The manner in which the Office of the Comptroller of the Currency (OCC) and Federal Reserve handled the Independent Foreclosure Review process has been called into question by a U.S. Government Accountability Office (GAO) report.
‘Regulators said that coordinating among foreclosure review participants was challenging, and consultants said that the reviews were complex,’ the GAO says. ‘In spite of regulators' steps to foster consistency, broad guidance and limited monitoring reduced the potential usefulness of data from consultants and increased risks of inconsistency. For example, GAO found that guidance was revised throughout the process, resulting in delays. Other guidance did not specify key sampling parameters for the file reviews, and regulators lacked objective monitoring measures, resulting in difficulty assessing the extent of borrower harm.
‘Good planning and collecting objective data during monitoring provide a basis for making sound conclusions,’ the GAO continues. ‘Without using objective measures to assess sampling or comparing review methods across consultants, regulators' ability to monitor progress toward achievement of foreclosure review goals was hindered.’
The GAO also faulted the regulators for their inconsistent attempts at keeping the public updated on the review's progress. The report notes that some borrowers who submitted requests for a review waited nearly a year before receiving any update on their inquiries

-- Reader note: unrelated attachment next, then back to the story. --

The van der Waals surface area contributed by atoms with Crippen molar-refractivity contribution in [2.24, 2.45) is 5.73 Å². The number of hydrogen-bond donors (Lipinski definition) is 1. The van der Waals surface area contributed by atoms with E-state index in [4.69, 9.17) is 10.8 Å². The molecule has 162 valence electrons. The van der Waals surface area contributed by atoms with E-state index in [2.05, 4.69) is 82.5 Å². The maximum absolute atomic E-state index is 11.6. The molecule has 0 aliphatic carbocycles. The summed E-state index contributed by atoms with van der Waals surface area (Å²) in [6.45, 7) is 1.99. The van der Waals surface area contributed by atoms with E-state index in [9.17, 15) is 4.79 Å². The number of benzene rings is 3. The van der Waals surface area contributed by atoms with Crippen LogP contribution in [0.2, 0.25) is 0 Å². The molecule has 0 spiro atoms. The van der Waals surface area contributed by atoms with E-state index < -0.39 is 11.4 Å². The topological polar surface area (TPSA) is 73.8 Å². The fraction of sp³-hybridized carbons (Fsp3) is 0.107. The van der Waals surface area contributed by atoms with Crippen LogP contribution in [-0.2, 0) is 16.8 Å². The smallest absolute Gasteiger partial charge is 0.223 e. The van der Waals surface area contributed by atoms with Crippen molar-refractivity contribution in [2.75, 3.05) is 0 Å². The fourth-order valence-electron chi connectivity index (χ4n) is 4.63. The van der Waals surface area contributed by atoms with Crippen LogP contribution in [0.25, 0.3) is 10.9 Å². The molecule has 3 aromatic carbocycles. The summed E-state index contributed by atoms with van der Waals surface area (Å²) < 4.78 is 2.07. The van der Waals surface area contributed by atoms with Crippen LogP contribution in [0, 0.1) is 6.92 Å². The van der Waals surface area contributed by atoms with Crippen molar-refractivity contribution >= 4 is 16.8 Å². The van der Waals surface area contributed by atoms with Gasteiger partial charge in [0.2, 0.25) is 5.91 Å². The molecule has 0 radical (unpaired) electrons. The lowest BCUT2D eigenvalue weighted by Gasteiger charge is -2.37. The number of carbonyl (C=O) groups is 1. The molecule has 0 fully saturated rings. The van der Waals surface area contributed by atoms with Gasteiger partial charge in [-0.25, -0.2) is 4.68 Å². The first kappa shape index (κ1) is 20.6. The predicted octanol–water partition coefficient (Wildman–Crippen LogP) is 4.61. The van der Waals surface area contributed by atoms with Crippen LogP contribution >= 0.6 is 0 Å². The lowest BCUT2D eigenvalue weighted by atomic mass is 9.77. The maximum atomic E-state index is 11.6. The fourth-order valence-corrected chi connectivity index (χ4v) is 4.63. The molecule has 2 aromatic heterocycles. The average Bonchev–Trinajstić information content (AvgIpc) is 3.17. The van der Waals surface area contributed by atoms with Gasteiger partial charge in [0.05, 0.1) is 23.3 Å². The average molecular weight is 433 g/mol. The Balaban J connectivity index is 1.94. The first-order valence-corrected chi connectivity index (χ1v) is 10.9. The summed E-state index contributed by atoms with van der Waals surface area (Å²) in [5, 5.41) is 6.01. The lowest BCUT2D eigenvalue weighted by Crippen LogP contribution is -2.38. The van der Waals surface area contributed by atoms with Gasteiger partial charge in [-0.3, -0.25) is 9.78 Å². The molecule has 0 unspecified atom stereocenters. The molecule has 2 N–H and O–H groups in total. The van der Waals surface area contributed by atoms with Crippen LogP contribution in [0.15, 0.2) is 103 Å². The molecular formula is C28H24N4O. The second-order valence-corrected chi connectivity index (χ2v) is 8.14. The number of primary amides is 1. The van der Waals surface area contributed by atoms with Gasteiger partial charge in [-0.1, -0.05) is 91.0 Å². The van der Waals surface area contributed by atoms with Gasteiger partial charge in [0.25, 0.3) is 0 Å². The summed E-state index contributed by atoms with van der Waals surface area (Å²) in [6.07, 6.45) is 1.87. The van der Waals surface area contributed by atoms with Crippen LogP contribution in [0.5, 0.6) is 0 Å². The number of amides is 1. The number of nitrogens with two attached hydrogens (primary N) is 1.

‘Although regulators released more information than is typically associated with consent orders, limited communication with borrowers and the public adversely impacted transparency and public confidence,’ the GAO says. ‘To promote transparency, regulators released redacted engagement letters and guidance on remediation. In addition, OCC released two interim progress reports. However, some stakeholders perceived gaps in key information and wanted more detailed information about how the reviews were carried out. Regulators stated they considered publicly releasing additional information but expressed concerns that releasing detailed information risked disclosure of confidential or proprietary information.’
The OCC and the Federal Reserve abruptly halted the Independent Foreclosure Review in January and replaced the process with a settlement involving 11 servicers; three other servicers who declined to sign the settlement are still under the review process. The regulators' decision to push for a settlement instead of completing the review process has drawn criticism from some members of Congress, including a pair of Democrats – Sen. Elizabeth Warren of Massachusetts and Rep. Elijah Cummings of Maryland – who insinuated that the regulators were shielding ‘criminal activity.’